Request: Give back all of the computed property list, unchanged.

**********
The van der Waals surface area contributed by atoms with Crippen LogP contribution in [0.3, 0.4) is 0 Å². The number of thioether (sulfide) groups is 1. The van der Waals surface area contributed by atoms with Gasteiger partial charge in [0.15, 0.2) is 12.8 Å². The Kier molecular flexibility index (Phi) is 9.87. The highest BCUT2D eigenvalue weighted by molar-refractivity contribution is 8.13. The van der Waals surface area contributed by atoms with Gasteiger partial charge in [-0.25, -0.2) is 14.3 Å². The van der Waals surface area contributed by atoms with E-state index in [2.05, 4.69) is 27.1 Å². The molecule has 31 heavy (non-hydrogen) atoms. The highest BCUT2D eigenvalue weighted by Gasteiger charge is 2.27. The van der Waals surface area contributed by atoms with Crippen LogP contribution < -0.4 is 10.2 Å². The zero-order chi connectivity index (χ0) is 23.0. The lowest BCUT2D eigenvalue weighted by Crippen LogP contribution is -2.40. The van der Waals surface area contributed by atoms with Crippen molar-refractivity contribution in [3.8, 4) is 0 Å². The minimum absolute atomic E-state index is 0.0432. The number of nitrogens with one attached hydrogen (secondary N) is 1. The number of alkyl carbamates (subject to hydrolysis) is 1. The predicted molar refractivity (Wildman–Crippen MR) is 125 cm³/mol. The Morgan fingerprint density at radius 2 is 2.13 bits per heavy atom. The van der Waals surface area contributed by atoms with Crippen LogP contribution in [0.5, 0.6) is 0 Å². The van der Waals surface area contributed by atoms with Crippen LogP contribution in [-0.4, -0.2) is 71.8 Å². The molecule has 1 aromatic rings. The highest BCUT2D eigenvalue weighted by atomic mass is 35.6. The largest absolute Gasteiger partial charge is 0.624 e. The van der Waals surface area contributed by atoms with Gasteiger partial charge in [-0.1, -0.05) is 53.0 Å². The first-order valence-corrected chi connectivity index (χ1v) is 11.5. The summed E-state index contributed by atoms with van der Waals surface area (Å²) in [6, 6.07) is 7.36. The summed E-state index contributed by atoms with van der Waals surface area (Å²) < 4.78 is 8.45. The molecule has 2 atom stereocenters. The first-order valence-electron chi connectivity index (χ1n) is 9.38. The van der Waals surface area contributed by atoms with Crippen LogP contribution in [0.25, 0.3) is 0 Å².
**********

The van der Waals surface area contributed by atoms with Crippen LogP contribution in [0.3, 0.4) is 0 Å². The number of thioether (sulfide) groups is 1. The van der Waals surface area contributed by atoms with Gasteiger partial charge in [0.15, 0.2) is 12.8 Å². The Kier molecular flexibility index (Phi) is 9.87. The highest BCUT2D eigenvalue weighted by molar-refractivity contribution is 8.13. The van der Waals surface area contributed by atoms with Gasteiger partial charge in [-0.25, -0.2) is 14.3 Å². The van der Waals surface area contributed by atoms with E-state index in [2.05, 4.69) is 27.1 Å². The molecule has 31 heavy (non-hydrogen) atoms. The highest BCUT2D eigenvalue weighted by Gasteiger charge is 2.27. The van der Waals surface area contributed by atoms with Crippen LogP contribution < -0.4 is 10.2 Å². The zero-order chi connectivity index (χ0) is 23.0. The lowest BCUT2D eigenvalue weighted by Crippen LogP contribution is -2.40. The van der Waals surface area contributed by atoms with Crippen molar-refractivity contribution in [3.8, 4) is 0 Å². The minimum absolute atomic E-state index is 0.0432. The number of nitrogens with one attached hydrogen (secondary N) is 1. The number of alkyl carbamates (subject to hydrolysis) is 1. The predicted molar refractivity (Wildman–Crippen MR) is 125 cm³/mol. The Morgan fingerprint density at radius 2 is 2.13 bits per heavy atom. The van der Waals surface area contributed by atoms with Crippen LogP contribution in [0.5, 0.6) is 0 Å². The van der Waals surface area contributed by atoms with Crippen LogP contribution in [-0.4, -0.2) is 71.8 Å². The molecule has 1 aromatic rings. The highest BCUT2D eigenvalue weighted by atomic mass is 35.6. The largest absolute Gasteiger partial charge is 0.624 e. The van der Waals surface area contributed by atoms with Gasteiger partial charge in [-0.1, -0.05) is 53.0 Å². The first-order valence-corrected chi connectivity index (χ1v) is 11.5. The summed E-state index contributed by atoms with van der Waals surface area (Å²) in [6, 6.07) is 7.36. The summed E-state index contributed by atoms with van der Waals surface area (Å²) < 4.78 is 8.45. The molecule has 2 atom stereocenters. The first-order valence-electron chi connectivity index (χ1n) is 9.38. The van der Waals surface area contributed by atoms with Crippen LogP contribution in [0.25, 0.3) is 0 Å².